According to the latter sources, Boaz was just hinting to her that had she converted much earlier she would not have been permitted to marry a Jew. However, having converted very recently, not only was the conversation valid but according to the newly popularized halachah, she could even marry a Jew.

Perhaps, Boaz intentionally used the term “yada’at” — “you did not know” — because it is an expression associated with the union of husband and wife, as the Torah says “And the man (Adam) yada — had known his wife Chavah” (Bereishit 4:1). Hence, Boaz was praising Ruth for leaving her father and mother, and joining a people [who you definitely had heard of previously] but “lo yada’at” — “you did not know them [previously]” — that is, “as a source of marriage for you.”

(עי' ציץ אליעזר חי"ג סי' צ"ח, בענין אם מקבלים גרים מעמון ומואב)

ישלם ה' פעלך ותהי משכרתך שלמה מעם ה'
May Hashem recompense your work and may you be fully rewarded by Hashem. (2:12)

QUESTION: When being paid by a human employer a person prays that he will be paid in full and not cheated, but why was it necessary for Boaz to say to Ruth that Hashem’s payment should be “full”?

ANSWER: The word “sheleimah” is spelled here without a yud (שְלֵמָה) and thus can also be read “shlomo” (שְלֹמֹה). Boaz was alluding to her that King Shlomo would be among her descendants (Yalkut Shimoni 60:2).

Shlomo was the son of David. Since she was the ancestor of David, why did he specify Shlomo — isn’t it automatic?

Boaz knew, of course that Shlomo was David’s son and if she was the ancestor of David, Shlomo would be her descendant. His intention was however, to bless her with longevity that she merit to see him.

This berachah was indeed fulfilled. When Shlomo succeeded his father as king, his half brother Adoniyahu asked Bat-Sheva, Shlomo’s mother, to intercede on his behalf with the king that he be permitted to marry Avishag the Shunamite as a wife. It is related (I Kings 2:19) that she came to Shlomo and he sat on his throne “Vayasem kisei l’aim hamelech — and placed a chair for the king’s mother.” Since this episode was about Bat-Sheva, the king’s mother, it should have said, “placed a seat for her.” Therefore, the Gemara (Bava Batra 91b) says that “aim hamelech” is an allusion to “ima shel Malchut — mother of royalty — that is, Ruth was the matriarch of the entire royal line of David, and she lived to see her descendant Shlomo on the throne of the kingdom.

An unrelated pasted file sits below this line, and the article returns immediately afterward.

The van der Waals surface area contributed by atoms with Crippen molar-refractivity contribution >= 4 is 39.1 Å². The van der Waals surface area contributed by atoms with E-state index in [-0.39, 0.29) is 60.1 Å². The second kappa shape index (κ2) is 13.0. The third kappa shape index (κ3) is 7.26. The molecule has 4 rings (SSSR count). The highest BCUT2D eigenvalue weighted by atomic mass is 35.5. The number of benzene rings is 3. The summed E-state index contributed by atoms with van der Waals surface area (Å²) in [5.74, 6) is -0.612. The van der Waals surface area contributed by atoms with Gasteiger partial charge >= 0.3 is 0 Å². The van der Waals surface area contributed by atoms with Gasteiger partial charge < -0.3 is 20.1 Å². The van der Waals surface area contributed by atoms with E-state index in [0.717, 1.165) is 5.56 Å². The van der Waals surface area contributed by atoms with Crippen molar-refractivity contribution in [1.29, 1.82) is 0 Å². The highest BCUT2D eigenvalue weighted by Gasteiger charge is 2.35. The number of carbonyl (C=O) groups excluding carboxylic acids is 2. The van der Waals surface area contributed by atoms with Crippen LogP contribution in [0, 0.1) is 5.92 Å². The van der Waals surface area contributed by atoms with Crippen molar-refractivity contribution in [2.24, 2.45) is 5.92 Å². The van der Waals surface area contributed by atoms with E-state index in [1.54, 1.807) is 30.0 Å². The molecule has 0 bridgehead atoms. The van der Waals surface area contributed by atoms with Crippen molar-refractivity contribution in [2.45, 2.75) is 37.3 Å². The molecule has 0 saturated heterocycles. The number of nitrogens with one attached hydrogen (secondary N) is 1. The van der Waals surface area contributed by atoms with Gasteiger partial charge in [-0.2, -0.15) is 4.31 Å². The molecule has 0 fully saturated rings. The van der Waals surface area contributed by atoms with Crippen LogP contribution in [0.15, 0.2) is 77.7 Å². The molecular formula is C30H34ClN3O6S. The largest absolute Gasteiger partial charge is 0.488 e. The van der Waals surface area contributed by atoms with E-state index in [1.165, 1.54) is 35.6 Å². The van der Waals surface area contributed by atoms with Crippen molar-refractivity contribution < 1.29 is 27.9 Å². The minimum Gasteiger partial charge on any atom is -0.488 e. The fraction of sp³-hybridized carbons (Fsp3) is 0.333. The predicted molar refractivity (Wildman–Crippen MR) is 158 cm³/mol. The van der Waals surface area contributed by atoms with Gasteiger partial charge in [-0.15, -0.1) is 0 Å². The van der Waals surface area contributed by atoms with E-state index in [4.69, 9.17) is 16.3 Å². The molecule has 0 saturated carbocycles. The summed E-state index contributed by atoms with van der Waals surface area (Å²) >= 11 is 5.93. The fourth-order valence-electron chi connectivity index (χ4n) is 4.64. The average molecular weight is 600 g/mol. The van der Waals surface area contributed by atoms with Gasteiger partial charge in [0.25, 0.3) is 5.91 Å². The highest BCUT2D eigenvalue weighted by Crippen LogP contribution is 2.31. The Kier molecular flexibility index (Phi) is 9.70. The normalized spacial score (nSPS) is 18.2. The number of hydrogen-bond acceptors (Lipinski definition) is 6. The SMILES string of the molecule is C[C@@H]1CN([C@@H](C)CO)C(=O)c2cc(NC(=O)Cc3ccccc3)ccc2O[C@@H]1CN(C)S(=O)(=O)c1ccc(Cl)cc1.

(שמחת הרגל להחיד"א, בית יעקב – מסולתן)

Alternatively, the Gemara (Nazir 23b) says “A person should always strive to perform a mitzvah as soon as possible, because as a reward to the elder daughter of Lot for having preceded (with pure motives) the younger daughter by one night (to cohabitate with her father) — she merited to precede her younger sister to the throne of Israel by four generations.” That is, four generations of the royal Davidic line (Oved, Yishai, David and Shlomo) were descended from the older daughter before a descendant of the younger daughter emerged in the Jewish Kingdom. The younger daughter was the progenitor of the Amonite nation and her descendant was Rechavam, the son of Shlomo, who succeeded him to rule over a part of the divided kingdom.

Ruth the Moabite was a gilgul — reincarnation — of Lot’s older daughter, who was the progenitor of the Moabite nation. Boaz knew this and therefore told her “Hashem will reward your actions” — that is, “the swiftness with which you acted that night many years ago. His payment will be sheleimah — that the first four generations of the Davidic dynasty, up until King Shlomo, will emerge from you. Only afterwards, will the descendants of your sister play a role in the Jewish kingdom.”

(אם המלך – בן איש חי)

ישלם ה' פעלך ותהי משכרתך שלמה מעם ה'
May Hashem recompense your work and may your payment be full from Hashem. (2:12)

QUESTION: The Targum explains that this is not a redundancy, since Boaz was referring to two payments, one in Olam Hazeh — this world — and the other in Olam Haba — the World to Come. How can this be reconciled with the Gemara’s statement (Kiddushin 39b) “The reward for fulfilling a mitzvah is not given in This World?

ANSWER: The term “pa’aleich” — means [your] actions, work and efforts. For the actual fulfillment of a mitzvah there is indeed no reward in this world. There is, however, reward in this world for the action — effort and work — one expends to fulfill the mitzvah. Therefore, Boaz said to her “You should be rewarded in this world for your actions, and in the World to Come you will receive full reward for the mitzvot you fulfilled. Nothing will be deducted due to what you received in this world, because this was for actions and the later reward will be for the mitzvah itself.”

(קדושת לוי – שבועות)